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Call for Govt to improve victim rights, services

4 February 2008


Victim Support calls for Government to improve victims’ rights, services and financial support

Fairer treatment of victims in the justice system, including state-funded financial support and counselling, are priorities for the next Government, says Victim Support.

Victim Support, the national organisation that supports victims of crime and trauma, has released a document entitled Commitment to Parallel Justice urging improvements for victims.

Victim Support acting chief executive Heather Verry said New Zealand had made significant progress towards upholding victims’ rights but there was still more to be done. “There are many gaps in our services, which limit victims’ ability to participate in the criminal justice system, to seek redress and to receive support for the ongoing physical and emotional impacts of crime.”

Mrs Verry said that Victim Support endorses what is known as “parallel justice” - a system that has been promoted in the United States, giving victims a separate path to justice alongside the criminal justice system. “It distinguishes the victim’s needs from society’s treatment of the offender, so that victims’ rights do not depend on apprehension and conviction of the offender.”

The document calls for the Government to make five improvements for victims: greater standing in the criminal justice system, state-funded reparation, expanded state-funded support and compensation, improvements to restorative justice and expanded victim assistance schemes.

Mrs Verry said that the key focus for election year was strengthening the position of victims in the criminal justice system. Victim Support believes that the Victims’ Rights Act 2002 must be urgently applied to ensure victims are accorded the rights they are due. Agencies must also uphold their obligations to victims, such as the provision of information and the referral to services. “Victims should be able to expect, rather than hope, that they will have access to support services, to be treated with courtesy and compassion and to have their dignity and privacy respected,” said Mrs Verry.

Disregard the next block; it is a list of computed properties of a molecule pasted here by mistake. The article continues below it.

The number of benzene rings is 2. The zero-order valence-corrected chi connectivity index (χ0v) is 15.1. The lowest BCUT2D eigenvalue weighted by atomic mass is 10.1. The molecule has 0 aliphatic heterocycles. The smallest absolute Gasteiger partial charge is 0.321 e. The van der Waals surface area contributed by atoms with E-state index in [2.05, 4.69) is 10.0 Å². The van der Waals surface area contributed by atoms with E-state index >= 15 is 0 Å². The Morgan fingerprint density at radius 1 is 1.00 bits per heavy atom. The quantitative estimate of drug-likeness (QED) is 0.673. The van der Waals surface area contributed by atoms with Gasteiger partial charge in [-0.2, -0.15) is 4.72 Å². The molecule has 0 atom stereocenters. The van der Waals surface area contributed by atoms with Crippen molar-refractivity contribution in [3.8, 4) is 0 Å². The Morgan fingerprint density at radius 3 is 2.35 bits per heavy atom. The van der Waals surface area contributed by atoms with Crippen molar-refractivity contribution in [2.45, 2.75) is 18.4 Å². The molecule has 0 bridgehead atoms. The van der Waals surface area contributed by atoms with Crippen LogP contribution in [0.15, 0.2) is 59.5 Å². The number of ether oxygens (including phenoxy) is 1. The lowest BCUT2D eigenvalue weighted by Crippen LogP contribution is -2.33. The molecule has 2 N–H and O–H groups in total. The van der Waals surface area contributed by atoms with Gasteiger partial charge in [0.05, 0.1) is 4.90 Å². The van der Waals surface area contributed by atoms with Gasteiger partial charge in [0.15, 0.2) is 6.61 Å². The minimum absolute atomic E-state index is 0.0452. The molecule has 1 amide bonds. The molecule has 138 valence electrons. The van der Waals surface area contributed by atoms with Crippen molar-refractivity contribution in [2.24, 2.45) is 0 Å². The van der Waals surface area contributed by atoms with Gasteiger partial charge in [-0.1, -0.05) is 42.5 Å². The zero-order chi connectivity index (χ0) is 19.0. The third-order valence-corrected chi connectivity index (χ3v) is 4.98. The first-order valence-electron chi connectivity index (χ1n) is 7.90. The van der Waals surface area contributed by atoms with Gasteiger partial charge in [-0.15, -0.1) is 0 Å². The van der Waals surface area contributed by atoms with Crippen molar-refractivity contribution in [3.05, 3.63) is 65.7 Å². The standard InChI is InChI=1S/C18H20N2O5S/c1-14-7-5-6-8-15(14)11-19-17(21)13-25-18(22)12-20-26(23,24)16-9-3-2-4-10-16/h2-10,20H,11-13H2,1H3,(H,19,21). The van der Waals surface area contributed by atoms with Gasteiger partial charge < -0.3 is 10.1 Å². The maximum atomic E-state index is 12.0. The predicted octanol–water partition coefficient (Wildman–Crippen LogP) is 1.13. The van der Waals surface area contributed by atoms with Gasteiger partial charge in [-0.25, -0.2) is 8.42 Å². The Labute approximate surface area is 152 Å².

Victim Support also recommends that the Children, Young Persons and their Families Act 1989 is amended to give victims of young offenders rights in accordance with victims of adult offenders. “Much has been made of how we deal with youth offenders but we seem to have forgotten the victims of these offenders,” said Mrs Verry.

Another key focus was financial and psychological support for victims. “Victim Support believes that the Government should prioritise the wide-ranging needs of crime victims, rather than solely the physical injury, and that the focus also be on promoting recovery through support services and compensating actual costs, such as lost earnings, as opposed to lump sum payouts,” said Mrs Verry.

“Many victims who miss out on compensation in New Zealand would be eligible for it overseas,” said Mrs Verry. ACC currently only recognised mental harm as an injury if it resulted from physical injury or sexual abuse. “A sportsperson who develops depression as a result of an injury that prevents their participation in their sport is eligible for compensation but a person who is robbed at knifepoint on their way home and develops posttraumatic stress disorder does not.”

While the Government was considering extending the ACC mental trauma policy to workplace incidents, this was not enough to bring our compensation scheme in line with overseas models, said Mrs Verry. Other key failings were that only families of homicide victims were eligible for payouts and counselling in New Zealand, while most countries also supported family and witnesses of other crimes.

Another recommendation was for the Government to pay reparation to victims and then recover the funds from the offender. Mrs Verry said this would prevent victims having to wait for offenders to drip-feed payments and would ensure that victims still receive reparation even if their offender is not caught.

“Our recommendations are based on research, the United Nations guiding principles for victims and our own work with victims at the grassroots level,” said Mrs Verry.

Victim Support has about 1700 volunteers nationwide who provide round the clock support to victims following crime, such as burglary through to homicide, and trauma, such as a suicide or accident.

The Commitment to Parallel Justice document can be found on our website victimsupport.org.nz


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